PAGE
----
One sunny, sweltering afternoon, Katie Baum decided to bring snowballs to California. Not the kind you fight with — the kind Baltimore natives snack on. She serves them under the name Skylite Snowballs (a hat tip to the classic “Skylite” snowball flavor — an artificial blue-razz concoction that turns tongues blue for hours).
The truck sports the motto “It’s a Baltimore thing,” but has a decidedly Bay Area spin. Katie and her partners make their own syrups out of all-natural ingredients, cooked down the old-fashioned way. Then they roll around town, serving snacks to some folks who have never even seen snow. She talked to us about syrup recipes, Utz Chips, and the intricacies of the Snowy 3000.
Most people in California have never seen a regular snowball, let alone the sweet kind. How did you get the idea of bringing a snowball truck out West?
I went to the Eat Real Festival two years ago, and it was just a sweltering summer day. And I was like “Why are there no snowballs here?” When I was growing up, they were the perfect thing to eat on a hot summer night. If I were in Baltimore, I’d do a shack like the ones they have there — I love those! But the simplicity of a snowball is also perfect for a truck.
|Katie rocks a 410 shirt next to her refreshing ride.|
You’ve got a pretty sweet ride. How did you find the truck, and how did you make it snowball-ready?
It’s a 1975 ice cream truck, and it used to be bright yellow. We got the truck outfitted at a place near LA called Rancho Cucamonga &dmash; we just found them on Craigslist. We had them paint it and build the window for the syrup bottles, so the light would come through. We also have a big insulated freezer bin for the ice — we shave everything right before serving it.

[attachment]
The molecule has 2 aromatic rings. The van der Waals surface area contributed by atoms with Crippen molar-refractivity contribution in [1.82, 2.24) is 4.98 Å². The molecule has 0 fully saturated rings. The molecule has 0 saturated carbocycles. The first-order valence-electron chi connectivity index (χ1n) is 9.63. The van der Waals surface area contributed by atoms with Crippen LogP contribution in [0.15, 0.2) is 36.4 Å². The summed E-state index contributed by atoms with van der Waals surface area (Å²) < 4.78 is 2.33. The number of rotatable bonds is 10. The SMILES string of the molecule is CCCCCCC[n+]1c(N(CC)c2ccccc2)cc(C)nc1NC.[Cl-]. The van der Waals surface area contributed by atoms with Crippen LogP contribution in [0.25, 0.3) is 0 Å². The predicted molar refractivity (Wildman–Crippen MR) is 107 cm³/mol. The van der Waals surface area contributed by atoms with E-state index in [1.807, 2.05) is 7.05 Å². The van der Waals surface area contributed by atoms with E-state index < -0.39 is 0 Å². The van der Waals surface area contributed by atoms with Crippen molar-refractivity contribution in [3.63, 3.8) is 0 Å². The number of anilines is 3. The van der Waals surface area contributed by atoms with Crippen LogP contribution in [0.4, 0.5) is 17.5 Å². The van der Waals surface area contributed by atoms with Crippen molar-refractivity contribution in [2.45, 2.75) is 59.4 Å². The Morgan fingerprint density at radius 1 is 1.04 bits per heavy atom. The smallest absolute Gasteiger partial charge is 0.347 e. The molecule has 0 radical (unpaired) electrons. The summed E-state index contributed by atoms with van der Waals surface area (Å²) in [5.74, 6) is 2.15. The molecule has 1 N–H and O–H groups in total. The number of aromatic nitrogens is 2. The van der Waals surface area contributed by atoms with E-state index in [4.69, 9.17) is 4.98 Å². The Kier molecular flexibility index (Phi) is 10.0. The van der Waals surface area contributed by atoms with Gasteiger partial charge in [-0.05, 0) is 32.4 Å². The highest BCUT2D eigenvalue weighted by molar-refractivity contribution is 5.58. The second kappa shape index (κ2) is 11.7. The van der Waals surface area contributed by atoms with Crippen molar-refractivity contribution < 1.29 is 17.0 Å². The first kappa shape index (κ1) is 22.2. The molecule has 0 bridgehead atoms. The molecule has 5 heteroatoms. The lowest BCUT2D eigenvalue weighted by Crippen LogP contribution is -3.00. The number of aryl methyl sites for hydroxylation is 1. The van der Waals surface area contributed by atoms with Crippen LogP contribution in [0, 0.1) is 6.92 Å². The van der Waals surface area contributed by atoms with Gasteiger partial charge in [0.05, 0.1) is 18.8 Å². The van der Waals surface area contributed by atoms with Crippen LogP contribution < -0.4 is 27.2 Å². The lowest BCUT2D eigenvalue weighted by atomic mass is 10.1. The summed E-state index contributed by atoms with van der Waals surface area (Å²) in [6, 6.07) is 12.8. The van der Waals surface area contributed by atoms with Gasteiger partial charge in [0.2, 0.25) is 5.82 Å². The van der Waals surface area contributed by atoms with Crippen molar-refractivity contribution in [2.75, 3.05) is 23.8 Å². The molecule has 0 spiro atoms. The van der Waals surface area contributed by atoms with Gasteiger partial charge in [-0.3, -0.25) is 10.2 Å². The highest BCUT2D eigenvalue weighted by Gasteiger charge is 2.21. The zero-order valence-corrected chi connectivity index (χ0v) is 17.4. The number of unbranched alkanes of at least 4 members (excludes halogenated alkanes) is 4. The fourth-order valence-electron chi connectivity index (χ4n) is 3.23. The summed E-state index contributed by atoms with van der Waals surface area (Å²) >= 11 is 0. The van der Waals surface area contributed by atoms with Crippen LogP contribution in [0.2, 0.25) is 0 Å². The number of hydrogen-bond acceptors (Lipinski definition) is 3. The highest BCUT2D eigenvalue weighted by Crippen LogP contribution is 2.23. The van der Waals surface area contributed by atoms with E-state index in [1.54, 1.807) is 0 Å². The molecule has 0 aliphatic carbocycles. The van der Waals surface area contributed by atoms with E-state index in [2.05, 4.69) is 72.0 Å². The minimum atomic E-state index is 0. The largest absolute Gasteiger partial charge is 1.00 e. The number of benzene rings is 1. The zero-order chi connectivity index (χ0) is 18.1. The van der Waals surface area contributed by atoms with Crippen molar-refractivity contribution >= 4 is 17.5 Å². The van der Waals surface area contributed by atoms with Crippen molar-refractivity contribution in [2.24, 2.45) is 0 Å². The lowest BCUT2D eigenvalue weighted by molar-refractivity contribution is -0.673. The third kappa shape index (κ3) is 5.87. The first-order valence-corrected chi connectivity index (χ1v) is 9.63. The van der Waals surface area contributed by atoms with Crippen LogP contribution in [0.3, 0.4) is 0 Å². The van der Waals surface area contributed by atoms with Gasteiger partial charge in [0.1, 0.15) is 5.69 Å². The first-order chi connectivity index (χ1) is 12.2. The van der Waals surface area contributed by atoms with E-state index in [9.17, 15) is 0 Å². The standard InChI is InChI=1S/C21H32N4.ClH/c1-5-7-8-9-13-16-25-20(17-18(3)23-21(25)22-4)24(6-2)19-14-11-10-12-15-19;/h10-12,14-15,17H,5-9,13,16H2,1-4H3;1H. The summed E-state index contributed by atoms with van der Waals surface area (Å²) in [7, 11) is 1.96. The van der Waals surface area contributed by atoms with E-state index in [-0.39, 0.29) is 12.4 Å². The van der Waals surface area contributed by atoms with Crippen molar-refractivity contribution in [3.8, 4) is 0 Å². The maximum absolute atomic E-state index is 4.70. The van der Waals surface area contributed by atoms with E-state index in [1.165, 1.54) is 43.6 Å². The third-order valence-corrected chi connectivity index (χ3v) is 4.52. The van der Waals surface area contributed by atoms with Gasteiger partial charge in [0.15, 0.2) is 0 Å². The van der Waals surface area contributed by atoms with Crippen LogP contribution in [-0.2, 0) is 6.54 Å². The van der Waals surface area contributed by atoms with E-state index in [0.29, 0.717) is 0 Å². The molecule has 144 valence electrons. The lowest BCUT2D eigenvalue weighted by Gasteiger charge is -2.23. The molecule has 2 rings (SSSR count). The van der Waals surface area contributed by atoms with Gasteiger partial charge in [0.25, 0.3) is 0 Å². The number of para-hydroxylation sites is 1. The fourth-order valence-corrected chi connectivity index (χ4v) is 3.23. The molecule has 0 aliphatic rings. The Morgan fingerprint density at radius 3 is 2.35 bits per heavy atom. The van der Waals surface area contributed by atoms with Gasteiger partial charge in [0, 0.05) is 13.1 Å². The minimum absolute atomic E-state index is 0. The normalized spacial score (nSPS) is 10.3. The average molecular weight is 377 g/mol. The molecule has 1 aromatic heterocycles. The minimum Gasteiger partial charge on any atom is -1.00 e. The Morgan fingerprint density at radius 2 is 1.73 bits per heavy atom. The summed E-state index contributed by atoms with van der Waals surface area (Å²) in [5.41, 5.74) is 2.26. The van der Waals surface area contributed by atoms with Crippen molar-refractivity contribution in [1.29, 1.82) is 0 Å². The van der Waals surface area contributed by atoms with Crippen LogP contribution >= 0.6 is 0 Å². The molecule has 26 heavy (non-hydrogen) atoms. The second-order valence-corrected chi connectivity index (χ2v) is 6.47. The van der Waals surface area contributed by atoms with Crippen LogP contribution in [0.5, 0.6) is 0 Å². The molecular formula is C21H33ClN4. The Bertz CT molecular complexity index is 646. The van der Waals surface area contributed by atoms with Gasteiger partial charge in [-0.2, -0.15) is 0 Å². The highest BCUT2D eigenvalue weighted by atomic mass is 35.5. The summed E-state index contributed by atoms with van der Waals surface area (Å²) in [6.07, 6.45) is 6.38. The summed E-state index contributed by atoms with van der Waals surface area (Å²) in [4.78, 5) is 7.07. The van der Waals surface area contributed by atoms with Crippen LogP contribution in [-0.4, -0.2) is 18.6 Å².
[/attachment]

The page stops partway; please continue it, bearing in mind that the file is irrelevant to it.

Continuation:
We use a machine called a Snowie 3000. It makes something in between crushed and shaved ice — so it really feels like snow.
What other Baltimore treats you do love and miss?
Well, of course, steamed crabs with pitchers of beer. Crab cakes. I very much miss Utz sour cream and onion chips, in the green bag. I really miss those hot summer nights outside.
Now that we have the truck, I feel like I’ve never met so many people from Baltimore. Of course, they always ask for the egg custard flavor. But we can’t figure out a natural way to make it.
Are there any flavors that you just can’t get to come out right, no matter how hard you try?
We’ve had trouble with blueberry, and lots of tropical fruits. Some of them have too much pectin, so they’re really thick when you cook them down. It’s hard to get the syrups thin enough, even when you strain them.
You’ve got a rotating case of syrups based on the seaons. What flavors have been a hit so far?
Four Barrell coffee — people love that with the chocolate and marshmallow topping. Coconut is also super popular. Plus, of course, the fruit flavors like raspberry. It basically takes an insane amount of fruit to make the syrup. We go to the farmer’s market and load up. Then we’ve got a kitchen space that we rent in Emeryville. We just take the fruit or tea, then a bunch of sugar, and cook it all down.